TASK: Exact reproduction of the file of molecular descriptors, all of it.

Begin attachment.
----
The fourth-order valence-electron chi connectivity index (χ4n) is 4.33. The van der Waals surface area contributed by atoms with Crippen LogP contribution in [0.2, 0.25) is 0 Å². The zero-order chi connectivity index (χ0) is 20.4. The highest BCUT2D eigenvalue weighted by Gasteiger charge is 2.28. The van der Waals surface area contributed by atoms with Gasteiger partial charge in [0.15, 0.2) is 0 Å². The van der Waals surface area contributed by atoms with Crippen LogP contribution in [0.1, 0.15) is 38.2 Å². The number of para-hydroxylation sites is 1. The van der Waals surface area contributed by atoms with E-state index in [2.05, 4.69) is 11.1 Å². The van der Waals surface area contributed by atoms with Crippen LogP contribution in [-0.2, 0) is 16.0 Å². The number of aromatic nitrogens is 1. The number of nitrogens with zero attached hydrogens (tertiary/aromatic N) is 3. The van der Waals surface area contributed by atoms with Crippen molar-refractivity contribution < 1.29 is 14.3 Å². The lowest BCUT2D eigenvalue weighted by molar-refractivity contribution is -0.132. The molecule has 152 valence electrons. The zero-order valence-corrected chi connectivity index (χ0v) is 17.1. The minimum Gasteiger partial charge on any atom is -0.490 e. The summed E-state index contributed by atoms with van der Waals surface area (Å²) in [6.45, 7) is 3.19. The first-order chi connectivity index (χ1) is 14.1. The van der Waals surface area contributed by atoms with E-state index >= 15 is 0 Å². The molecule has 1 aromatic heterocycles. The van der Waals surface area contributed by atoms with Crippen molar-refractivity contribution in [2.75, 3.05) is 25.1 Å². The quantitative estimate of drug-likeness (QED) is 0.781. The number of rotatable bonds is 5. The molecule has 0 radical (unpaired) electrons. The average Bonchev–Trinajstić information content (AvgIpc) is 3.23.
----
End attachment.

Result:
The fourth-order valence-electron chi connectivity index (χ4n) is 4.33. The van der Waals surface area contributed by atoms with Crippen LogP contribution in [0.2, 0.25) is 0 Å². The zero-order chi connectivity index (χ0) is 20.4. The highest BCUT2D eigenvalue weighted by Gasteiger charge is 2.28. The van der Waals surface area contributed by atoms with Gasteiger partial charge in [0.15, 0.2) is 0 Å². The van der Waals surface area contributed by atoms with Crippen LogP contribution in [0.1, 0.15) is 38.2 Å². The number of para-hydroxylation sites is 1. The van der Waals surface area contributed by atoms with E-state index in [2.05, 4.69) is 11.1 Å². The van der Waals surface area contributed by atoms with Crippen LogP contribution in [-0.2, 0) is 16.0 Å². The number of aromatic nitrogens is 1. The number of nitrogens with zero attached hydrogens (tertiary/aromatic N) is 3. The van der Waals surface area contributed by atoms with Crippen molar-refractivity contribution < 1.29 is 14.3 Å². The lowest BCUT2D eigenvalue weighted by molar-refractivity contribution is -0.132. The molecule has 152 valence electrons. The zero-order valence-corrected chi connectivity index (χ0v) is 17.1. The minimum Gasteiger partial charge on any atom is -0.490 e. The summed E-state index contributed by atoms with van der Waals surface area (Å²) in [6.45, 7) is 3.19. The first-order chi connectivity index (χ1) is 14.1. The van der Waals surface area contributed by atoms with E-state index >= 15 is 0 Å². The molecule has 1 aromatic heterocycles. The van der Waals surface area contributed by atoms with Crippen molar-refractivity contribution in [2.75, 3.05) is 25.1 Å². The quantitative estimate of drug-likeness (QED) is 0.781. The number of rotatable bonds is 5. The molecule has 0 radical (unpaired) electrons. The average Bonchev–Trinajstić information content (AvgIpc) is 3.23.